Middle-east Arab News Opinion | Asharq Al-awsat

Beirut Design Week expo to showcase local talent | ASHARQ AL-AWSAT English Archive 2005 -2017
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Poster for Beirut Design Week 2014. (Courtesy of the MENA Design Research Center)

Poster for Beirut Design Week 2014. (Courtesy of the MENA Design Research Center)

Poster for Beirut Design Week 2014. (Courtesy of the MENA Design Research Center)

Beirut, Asharq Al-Awsat—For the third consecutive year, Beirut Design Week will bring a host of talks, exhibitions, films and workshops to the Lebanese capital this week, showcasing the work of both local and international designers, and encompassing various fields such as interior design, architecture, jewelry, lighting, fashion and furniture.

The week kicks off on Monday June 9 in Beirut’s largest shopping area, Beirut Souks, and upscale residential area, Saifi Village, moving on to a number of other areas around the city, where more than 80 events will take place.

Beirut Design Week is the brainchild of two Lebanese designers and entrepreneurs: chief executive of Middle East branding agency TAGbrands, Maya Karanouh, and designer and social entrepreneur, Doreen Toutikian. They decided to launch the event in order to encourage the Lebanese government to acknowledge the importance of design as an industry, especially considering that Lebanon is considered a regional leader in this field.

Toutikian, who left Lebanon at the age of 19 to study design in Germany and Scotland, wrote a master’s thesis on the creation of the MENA Design Research Center, an organization which she and Karanouh now head and through which they organize Beirut Design Week. After returning to Lebanon, Toutikian sought the help of the private sector in trying to set up the organization and promote the importance of design in her home country. It was through these efforts that she was put in touch with TAGbrands, and then Karanouh.

Toutikian tells Asharq Al-Awsat she and Karanouh conceived the event as a platform to bring professional designers—as well as young people, beginners and students— together in a space where they could exchange expertise and knowledge, and to draw in prominent Arab and international designers and academics in the field.

But there is more to design than the usual suspects—fashion, furniture, lighting, architecture, interior design—and Toutikian says she and Karanouh want to open up the field to the public generally, to help them appreciate the impact of design on their everyday lives.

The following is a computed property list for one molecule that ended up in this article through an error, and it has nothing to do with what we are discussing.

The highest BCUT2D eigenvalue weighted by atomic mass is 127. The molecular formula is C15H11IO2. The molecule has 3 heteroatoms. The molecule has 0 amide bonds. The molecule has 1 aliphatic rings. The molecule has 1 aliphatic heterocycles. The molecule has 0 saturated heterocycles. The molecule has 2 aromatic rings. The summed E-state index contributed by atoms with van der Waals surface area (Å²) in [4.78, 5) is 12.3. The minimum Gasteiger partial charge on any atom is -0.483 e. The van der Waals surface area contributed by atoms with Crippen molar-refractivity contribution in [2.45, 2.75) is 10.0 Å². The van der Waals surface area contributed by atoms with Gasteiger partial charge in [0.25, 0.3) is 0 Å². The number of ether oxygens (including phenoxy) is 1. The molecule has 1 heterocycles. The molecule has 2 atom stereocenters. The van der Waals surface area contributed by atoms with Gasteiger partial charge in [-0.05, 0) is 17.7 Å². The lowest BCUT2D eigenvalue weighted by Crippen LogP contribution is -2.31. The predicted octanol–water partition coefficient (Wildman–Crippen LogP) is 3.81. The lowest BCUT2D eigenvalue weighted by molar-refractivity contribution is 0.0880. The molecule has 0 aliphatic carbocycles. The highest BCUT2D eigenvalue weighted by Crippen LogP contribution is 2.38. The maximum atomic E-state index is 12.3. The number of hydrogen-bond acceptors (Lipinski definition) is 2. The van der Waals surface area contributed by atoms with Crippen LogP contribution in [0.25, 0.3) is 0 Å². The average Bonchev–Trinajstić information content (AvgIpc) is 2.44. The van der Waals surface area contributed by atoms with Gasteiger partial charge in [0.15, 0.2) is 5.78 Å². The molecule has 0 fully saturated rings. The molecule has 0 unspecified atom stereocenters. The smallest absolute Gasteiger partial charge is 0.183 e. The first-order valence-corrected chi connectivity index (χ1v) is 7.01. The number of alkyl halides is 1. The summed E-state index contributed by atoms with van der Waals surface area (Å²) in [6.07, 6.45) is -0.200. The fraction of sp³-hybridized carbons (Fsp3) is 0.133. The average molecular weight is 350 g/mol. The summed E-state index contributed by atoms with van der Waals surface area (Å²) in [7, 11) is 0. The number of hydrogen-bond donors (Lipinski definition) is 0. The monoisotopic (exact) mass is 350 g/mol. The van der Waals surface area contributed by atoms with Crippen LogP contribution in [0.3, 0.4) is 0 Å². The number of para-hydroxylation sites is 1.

One unique workshop taking place at the event this year will examine the design of medical equipment used in hospitals, both for treatment and diagnostic purposes. The workshop will not only focus on the functional design aspects of such equipment, but also those relating to the patient’s experience. In the case of children, for example, they may be frightened by the look of the equipment used by doctors during treatment or diagnosis. More ‘child-friendly’ designs can therefore be utilized to help provide a less stressful ordeal for them, without any loss in the efficacy or functionality of the equipment.

Toutikian sees design as encompassing ubiquitous, though relatively unnoticed, aspects of everyday life. She sees the discipline of design as related to every product, object or artifact used by human beings, from the seemingly mundane—cups, dishes, spectacles—to more ‘obviously designed’ objects such as vehicles, planes and buildings. “People have started to become convinced that design is a part of their lives,” she says. “In Britain, for example, the local councils cooperate with designers on projects in their districts. We want our lives to be better and more beautiful through art and design. We want the government to support, recognize and sponsor these arts.”

But where the Lebanese government has been slow—Toutikian and Karanouh rely entirely on the Dutch and Danish embassies in Lebanon, and the British Council, for their funding—young people and students in the country have taken to the field with much relish. Design departments at Lebanese universities now produce graduates in the hundreds every year, with many others, like Toutikian, choosing to study abroad, making this year’s event highly anticipated.

Despite being smaller than some other regional showcases, Toutikian believes that it is Beirut Design Week’s uniqueness, and not its size, that is the event’s true selling point. Many of the larger, more well-known events and exhibitions, such as those held in Dubai, aim to give a platform for international designers to come to sell their products, she says, but at the same time they give scant attention local designers. “This is not the situation with Lebanon, which cannot be considered a lucrative market for senior designers who come from abroad to exhibit their products. Our status is totally different from Dubai. In Lebanon, we have numerous talented designers and university students who need us to help them launch [their careers]. This is the job of Beirut Design Week . . . We seek to make Beirut a hub for design in the region. We have the talent and the products, and we are working toward marketing them and making them well-known. This is our task.”

Beirut Design week runs from June 9–15.